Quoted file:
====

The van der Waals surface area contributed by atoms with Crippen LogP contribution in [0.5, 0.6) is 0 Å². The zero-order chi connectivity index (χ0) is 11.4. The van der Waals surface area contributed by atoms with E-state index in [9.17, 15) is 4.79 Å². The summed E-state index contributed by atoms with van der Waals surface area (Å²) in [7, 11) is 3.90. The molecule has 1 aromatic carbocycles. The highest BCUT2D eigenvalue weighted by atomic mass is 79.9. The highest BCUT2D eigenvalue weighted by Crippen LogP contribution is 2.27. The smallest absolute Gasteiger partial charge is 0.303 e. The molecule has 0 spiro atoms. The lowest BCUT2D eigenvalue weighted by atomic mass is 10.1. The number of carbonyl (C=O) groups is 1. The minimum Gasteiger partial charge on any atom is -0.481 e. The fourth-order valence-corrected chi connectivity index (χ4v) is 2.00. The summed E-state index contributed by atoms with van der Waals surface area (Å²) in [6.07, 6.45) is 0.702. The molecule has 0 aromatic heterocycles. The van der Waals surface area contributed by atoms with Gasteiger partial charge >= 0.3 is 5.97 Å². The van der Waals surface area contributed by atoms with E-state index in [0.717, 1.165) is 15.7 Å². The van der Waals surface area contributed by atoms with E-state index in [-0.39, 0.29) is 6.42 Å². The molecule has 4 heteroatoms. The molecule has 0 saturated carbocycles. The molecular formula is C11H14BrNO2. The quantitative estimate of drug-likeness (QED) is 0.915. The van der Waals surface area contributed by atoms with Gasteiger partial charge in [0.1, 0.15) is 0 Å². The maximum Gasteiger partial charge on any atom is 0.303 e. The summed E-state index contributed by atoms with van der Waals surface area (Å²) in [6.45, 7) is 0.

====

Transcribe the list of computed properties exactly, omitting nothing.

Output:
The van der Waals surface area contributed by atoms with Crippen LogP contribution in [0.5, 0.6) is 0 Å². The zero-order chi connectivity index (χ0) is 11.4. The van der Waals surface area contributed by atoms with E-state index in [9.17, 15) is 4.79 Å². The summed E-state index contributed by atoms with van der Waals surface area (Å²) in [7, 11) is 3.90. The molecule has 1 aromatic carbocycles. The highest BCUT2D eigenvalue weighted by atomic mass is 79.9. The highest BCUT2D eigenvalue weighted by Crippen LogP contribution is 2.27. The smallest absolute Gasteiger partial charge is 0.303 e. The molecule has 0 spiro atoms. The lowest BCUT2D eigenvalue weighted by atomic mass is 10.1. The number of carbonyl (C=O) groups is 1. The minimum Gasteiger partial charge on any atom is -0.481 e. The fourth-order valence-corrected chi connectivity index (χ4v) is 2.00. The summed E-state index contributed by atoms with van der Waals surface area (Å²) in [6.07, 6.45) is 0.702. The molecule has 0 aromatic heterocycles. The van der Waals surface area contributed by atoms with Gasteiger partial charge >= 0.3 is 5.97 Å². The van der Waals surface area contributed by atoms with E-state index in [0.717, 1.165) is 15.7 Å². The van der Waals surface area contributed by atoms with E-state index in [-0.39, 0.29) is 6.42 Å². The molecule has 4 heteroatoms. The molecule has 0 saturated carbocycles. The molecular formula is C11H14BrNO2. The quantitative estimate of drug-likeness (QED) is 0.915. The van der Waals surface area contributed by atoms with Gasteiger partial charge in [0.1, 0.15) is 0 Å². The maximum Gasteiger partial charge on any atom is 0.303 e. The summed E-state index contributed by atoms with van der Waals surface area (Å²) in [6.45, 7) is 0.